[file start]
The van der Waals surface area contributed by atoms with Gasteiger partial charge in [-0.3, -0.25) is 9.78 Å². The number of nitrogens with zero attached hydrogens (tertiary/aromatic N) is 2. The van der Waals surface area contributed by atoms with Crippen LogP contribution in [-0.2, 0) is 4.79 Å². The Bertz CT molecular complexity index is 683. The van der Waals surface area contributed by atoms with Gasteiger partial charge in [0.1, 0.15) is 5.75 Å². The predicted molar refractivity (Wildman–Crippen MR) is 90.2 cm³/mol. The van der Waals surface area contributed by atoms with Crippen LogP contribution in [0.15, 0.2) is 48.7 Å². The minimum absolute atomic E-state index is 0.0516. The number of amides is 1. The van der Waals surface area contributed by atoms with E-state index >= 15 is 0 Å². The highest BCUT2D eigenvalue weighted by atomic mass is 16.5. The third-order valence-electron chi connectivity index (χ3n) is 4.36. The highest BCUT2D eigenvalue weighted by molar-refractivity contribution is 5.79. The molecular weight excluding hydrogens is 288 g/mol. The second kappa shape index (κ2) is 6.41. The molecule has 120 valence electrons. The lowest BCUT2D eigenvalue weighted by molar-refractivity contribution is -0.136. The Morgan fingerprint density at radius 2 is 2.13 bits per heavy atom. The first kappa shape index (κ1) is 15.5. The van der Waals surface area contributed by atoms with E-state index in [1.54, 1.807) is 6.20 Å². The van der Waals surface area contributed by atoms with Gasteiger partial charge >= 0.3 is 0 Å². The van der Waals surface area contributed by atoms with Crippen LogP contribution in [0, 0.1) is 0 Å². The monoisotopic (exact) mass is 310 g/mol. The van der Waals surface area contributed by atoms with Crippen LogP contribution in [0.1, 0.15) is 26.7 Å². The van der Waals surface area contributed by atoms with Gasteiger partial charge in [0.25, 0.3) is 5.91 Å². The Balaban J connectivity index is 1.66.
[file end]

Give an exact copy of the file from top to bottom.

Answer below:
The van der Waals surface area contributed by atoms with Gasteiger partial charge in [-0.3, -0.25) is 9.78 Å². The number of nitrogens with zero attached hydrogens (tertiary/aromatic N) is 2. The van der Waals surface area contributed by atoms with Crippen LogP contribution in [-0.2, 0) is 4.79 Å². The Bertz CT molecular complexity index is 683. The van der Waals surface area contributed by atoms with Gasteiger partial charge in [0.1, 0.15) is 5.75 Å². The predicted molar refractivity (Wildman–Crippen MR) is 90.2 cm³/mol. The van der Waals surface area contributed by atoms with Crippen LogP contribution in [0.15, 0.2) is 48.7 Å². The minimum absolute atomic E-state index is 0.0516. The number of amides is 1. The van der Waals surface area contributed by atoms with E-state index >= 15 is 0 Å². The highest BCUT2D eigenvalue weighted by atomic mass is 16.5. The third-order valence-electron chi connectivity index (χ3n) is 4.36. The highest BCUT2D eigenvalue weighted by molar-refractivity contribution is 5.79. The molecular weight excluding hydrogens is 288 g/mol. The second kappa shape index (κ2) is 6.41. The molecule has 120 valence electrons. The lowest BCUT2D eigenvalue weighted by molar-refractivity contribution is -0.136. The Morgan fingerprint density at radius 2 is 2.13 bits per heavy atom. The first kappa shape index (κ1) is 15.5. The van der Waals surface area contributed by atoms with E-state index in [1.54, 1.807) is 6.20 Å². The van der Waals surface area contributed by atoms with Gasteiger partial charge >= 0.3 is 0 Å². The van der Waals surface area contributed by atoms with Crippen LogP contribution in [0, 0.1) is 0 Å². The monoisotopic (exact) mass is 310 g/mol. The van der Waals surface area contributed by atoms with Crippen LogP contribution in [0.1, 0.15) is 26.7 Å². The van der Waals surface area contributed by atoms with Gasteiger partial charge in [0.25, 0.3) is 5.91 Å². The Balaban J connectivity index is 1.66.